Our first day in Tasmania was better than ever expected and the thought of exploring for days to come was having us grinning from ear to ear...
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Old 03-25-2013, 01:54 AM   #65
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Bicheno To Port Arthur

We awoke with the Elephant Pass calling us and our new riding world of Tasmania all around us. The excited chatter, banter, jokes and laughter between Hydro and I every morning is a cool way to start the day. We were high on life, each day promised to deliver new things, experiences and people into our happy biking orbit. The routine of packing our usual overnight items into the panniers, rolling up the swags and bike checks was fine tuned. The bikes always warmed up as we donned the final pieces of riding gear and then we were off like prawns in the sun.

I had spotted a river with the namesake of my great mate Doug Swift, so I had to pull up for a photo! As I mentioned in the very beginning of my adventure he has a large and pivotal role in this quest for exploration and adventure, to do things while you can, to make to most of life. You may see a sticker I've put just above my speedo, a personal affirmation if you like... it's "Swift & Safe" Without sounding all heeby jeeby, it makes me think every day of how fortunate I am with my health, wellbeing and ability to do the things I do. Doug rides with me everywhere even though he is at home or the hospital battling cancer. The man is an inspiration too me with his strength of character and unfathomable wisdom.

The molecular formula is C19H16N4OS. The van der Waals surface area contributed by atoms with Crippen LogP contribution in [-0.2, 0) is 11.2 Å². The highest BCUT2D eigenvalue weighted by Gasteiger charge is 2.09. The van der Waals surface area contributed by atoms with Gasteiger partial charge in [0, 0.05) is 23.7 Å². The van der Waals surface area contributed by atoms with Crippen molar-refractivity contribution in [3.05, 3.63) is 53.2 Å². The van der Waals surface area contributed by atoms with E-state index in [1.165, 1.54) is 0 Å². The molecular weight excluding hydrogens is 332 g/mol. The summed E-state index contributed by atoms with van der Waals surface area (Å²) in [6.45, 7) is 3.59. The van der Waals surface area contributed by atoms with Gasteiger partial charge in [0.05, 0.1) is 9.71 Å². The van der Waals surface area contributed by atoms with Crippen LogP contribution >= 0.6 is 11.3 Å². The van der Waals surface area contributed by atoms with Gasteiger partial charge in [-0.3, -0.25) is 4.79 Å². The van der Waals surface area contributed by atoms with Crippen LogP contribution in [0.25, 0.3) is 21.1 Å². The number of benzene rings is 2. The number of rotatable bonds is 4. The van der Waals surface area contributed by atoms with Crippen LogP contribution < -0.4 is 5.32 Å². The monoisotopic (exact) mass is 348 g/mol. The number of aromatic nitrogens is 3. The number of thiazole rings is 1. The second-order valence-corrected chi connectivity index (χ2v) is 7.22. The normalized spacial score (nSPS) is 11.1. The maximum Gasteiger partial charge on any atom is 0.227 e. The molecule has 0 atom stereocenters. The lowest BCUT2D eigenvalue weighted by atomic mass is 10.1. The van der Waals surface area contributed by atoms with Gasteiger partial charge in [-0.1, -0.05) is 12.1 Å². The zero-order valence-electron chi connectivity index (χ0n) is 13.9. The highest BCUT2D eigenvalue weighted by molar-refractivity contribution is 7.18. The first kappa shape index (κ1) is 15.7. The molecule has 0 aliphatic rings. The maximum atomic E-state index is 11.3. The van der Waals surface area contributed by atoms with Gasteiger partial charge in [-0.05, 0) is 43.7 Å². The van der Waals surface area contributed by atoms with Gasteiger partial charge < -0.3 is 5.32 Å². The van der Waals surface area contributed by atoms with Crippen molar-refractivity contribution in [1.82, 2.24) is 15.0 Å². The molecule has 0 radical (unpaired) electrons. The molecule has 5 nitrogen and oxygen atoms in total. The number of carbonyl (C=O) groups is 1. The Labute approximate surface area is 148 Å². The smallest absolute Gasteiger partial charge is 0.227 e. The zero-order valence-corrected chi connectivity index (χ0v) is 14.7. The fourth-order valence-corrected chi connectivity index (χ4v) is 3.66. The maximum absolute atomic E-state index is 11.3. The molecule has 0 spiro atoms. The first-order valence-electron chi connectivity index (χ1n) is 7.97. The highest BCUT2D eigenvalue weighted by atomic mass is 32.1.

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The Elephant Pass was just a taste of what Tassie had to offer. Click to watch. The footage doesn't give you the real feel of the tightness of corners the sheer drop into forrest wilderness. I suggest that you go ride Tasmania yourself to understand what mean! if you already have then I am sure your nodding your grinning head in agreement... hahaha
Elephant Pass